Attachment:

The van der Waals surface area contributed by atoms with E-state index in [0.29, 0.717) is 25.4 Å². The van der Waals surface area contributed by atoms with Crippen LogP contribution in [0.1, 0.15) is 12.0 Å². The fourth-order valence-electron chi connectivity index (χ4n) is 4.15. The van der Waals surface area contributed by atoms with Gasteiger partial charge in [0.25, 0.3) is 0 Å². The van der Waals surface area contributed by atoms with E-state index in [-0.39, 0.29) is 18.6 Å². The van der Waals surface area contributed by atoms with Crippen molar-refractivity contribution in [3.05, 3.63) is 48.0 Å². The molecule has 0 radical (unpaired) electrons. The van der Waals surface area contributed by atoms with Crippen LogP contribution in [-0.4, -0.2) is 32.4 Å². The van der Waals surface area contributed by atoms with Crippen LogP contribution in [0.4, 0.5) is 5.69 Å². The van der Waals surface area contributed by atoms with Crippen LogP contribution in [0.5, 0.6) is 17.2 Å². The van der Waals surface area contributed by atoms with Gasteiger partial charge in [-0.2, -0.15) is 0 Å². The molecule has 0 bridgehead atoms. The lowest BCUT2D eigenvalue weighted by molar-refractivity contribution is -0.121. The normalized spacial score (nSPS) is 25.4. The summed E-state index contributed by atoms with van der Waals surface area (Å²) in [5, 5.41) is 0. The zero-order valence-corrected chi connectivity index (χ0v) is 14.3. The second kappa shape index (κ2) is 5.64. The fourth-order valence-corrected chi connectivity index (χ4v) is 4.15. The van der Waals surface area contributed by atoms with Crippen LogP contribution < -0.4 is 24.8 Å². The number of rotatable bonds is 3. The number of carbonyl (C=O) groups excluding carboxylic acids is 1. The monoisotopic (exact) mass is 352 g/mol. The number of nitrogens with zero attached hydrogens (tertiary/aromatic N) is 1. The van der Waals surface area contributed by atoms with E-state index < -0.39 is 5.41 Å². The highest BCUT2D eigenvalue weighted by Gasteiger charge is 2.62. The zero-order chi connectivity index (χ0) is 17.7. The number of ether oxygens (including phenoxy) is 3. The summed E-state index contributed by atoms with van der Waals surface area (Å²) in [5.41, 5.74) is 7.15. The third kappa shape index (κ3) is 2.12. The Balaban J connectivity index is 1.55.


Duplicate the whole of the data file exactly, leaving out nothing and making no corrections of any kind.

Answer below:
The van der Waals surface area contributed by atoms with E-state index in [0.29, 0.717) is 25.4 Å². The van der Waals surface area contributed by atoms with Crippen LogP contribution in [0.1, 0.15) is 12.0 Å². The fourth-order valence-electron chi connectivity index (χ4n) is 4.15. The van der Waals surface area contributed by atoms with Gasteiger partial charge in [0.25, 0.3) is 0 Å². The van der Waals surface area contributed by atoms with E-state index in [-0.39, 0.29) is 18.6 Å². The van der Waals surface area contributed by atoms with Crippen molar-refractivity contribution in [3.05, 3.63) is 48.0 Å². The molecule has 0 radical (unpaired) electrons. The van der Waals surface area contributed by atoms with Crippen LogP contribution in [-0.4, -0.2) is 32.4 Å². The van der Waals surface area contributed by atoms with Crippen LogP contribution in [0.4, 0.5) is 5.69 Å². The van der Waals surface area contributed by atoms with Crippen LogP contribution in [0.5, 0.6) is 17.2 Å². The van der Waals surface area contributed by atoms with Gasteiger partial charge in [-0.2, -0.15) is 0 Å². The molecule has 0 bridgehead atoms. The lowest BCUT2D eigenvalue weighted by molar-refractivity contribution is -0.121. The normalized spacial score (nSPS) is 25.4. The summed E-state index contributed by atoms with van der Waals surface area (Å²) in [5, 5.41) is 0. The zero-order valence-corrected chi connectivity index (χ0v) is 14.3. The second kappa shape index (κ2) is 5.64. The fourth-order valence-corrected chi connectivity index (χ4v) is 4.15. The van der Waals surface area contributed by atoms with Crippen LogP contribution < -0.4 is 24.8 Å². The number of rotatable bonds is 3. The number of carbonyl (C=O) groups excluding carboxylic acids is 1. The monoisotopic (exact) mass is 352 g/mol. The number of nitrogens with zero attached hydrogens (tertiary/aromatic N) is 1. The van der Waals surface area contributed by atoms with E-state index < -0.39 is 5.41 Å². The highest BCUT2D eigenvalue weighted by Gasteiger charge is 2.62. The zero-order chi connectivity index (χ0) is 17.7. The number of ether oxygens (including phenoxy) is 3. The summed E-state index contributed by atoms with van der Waals surface area (Å²) in [5.41, 5.74) is 7.15. The third kappa shape index (κ3) is 2.12. The Balaban J connectivity index is 1.55.